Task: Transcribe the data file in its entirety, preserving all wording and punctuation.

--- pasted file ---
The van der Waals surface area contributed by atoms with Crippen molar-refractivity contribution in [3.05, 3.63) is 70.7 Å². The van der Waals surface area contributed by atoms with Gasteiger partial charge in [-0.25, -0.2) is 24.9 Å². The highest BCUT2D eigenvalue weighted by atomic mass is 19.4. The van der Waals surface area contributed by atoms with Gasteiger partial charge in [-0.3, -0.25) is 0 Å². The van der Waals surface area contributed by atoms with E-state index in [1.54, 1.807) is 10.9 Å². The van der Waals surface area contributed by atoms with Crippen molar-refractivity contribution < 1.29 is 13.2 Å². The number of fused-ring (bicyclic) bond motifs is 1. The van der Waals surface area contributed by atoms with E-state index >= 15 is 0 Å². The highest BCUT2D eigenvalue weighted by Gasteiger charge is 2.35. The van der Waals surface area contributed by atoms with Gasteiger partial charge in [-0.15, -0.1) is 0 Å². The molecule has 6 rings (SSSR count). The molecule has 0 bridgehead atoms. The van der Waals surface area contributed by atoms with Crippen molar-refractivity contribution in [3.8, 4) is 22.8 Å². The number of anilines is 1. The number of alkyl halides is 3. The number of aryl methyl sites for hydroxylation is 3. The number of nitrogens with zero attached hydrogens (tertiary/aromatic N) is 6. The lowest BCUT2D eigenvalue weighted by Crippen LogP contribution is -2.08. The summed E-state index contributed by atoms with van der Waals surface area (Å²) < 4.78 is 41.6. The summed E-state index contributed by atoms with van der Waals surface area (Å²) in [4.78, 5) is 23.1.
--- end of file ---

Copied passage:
The van der Waals surface area contributed by atoms with Crippen molar-refractivity contribution in [3.05, 3.63) is 70.7 Å². The van der Waals surface area contributed by atoms with Gasteiger partial charge in [-0.25, -0.2) is 24.9 Å². The highest BCUT2D eigenvalue weighted by atomic mass is 19.4. The van der Waals surface area contributed by atoms with Gasteiger partial charge in [-0.3, -0.25) is 0 Å². The van der Waals surface area contributed by atoms with E-state index in [1.54, 1.807) is 10.9 Å². The van der Waals surface area contributed by atoms with Crippen molar-refractivity contribution < 1.29 is 13.2 Å². The number of fused-ring (bicyclic) bond motifs is 1. The van der Waals surface area contributed by atoms with E-state index >= 15 is 0 Å². The highest BCUT2D eigenvalue weighted by Gasteiger charge is 2.35. The van der Waals surface area contributed by atoms with Gasteiger partial charge in [-0.15, -0.1) is 0 Å². The molecule has 6 rings (SSSR count). The molecule has 0 bridgehead atoms. The van der Waals surface area contributed by atoms with Crippen molar-refractivity contribution in [3.8, 4) is 22.8 Å². The number of anilines is 1. The number of alkyl halides is 3. The number of aryl methyl sites for hydroxylation is 3. The number of nitrogens with zero attached hydrogens (tertiary/aromatic N) is 6. The lowest BCUT2D eigenvalue weighted by Crippen LogP contribution is -2.08. The summed E-state index contributed by atoms with van der Waals surface area (Å²) < 4.78 is 41.6. The summed E-state index contributed by atoms with van der Waals surface area (Å²) in [4.78, 5) is 23.1.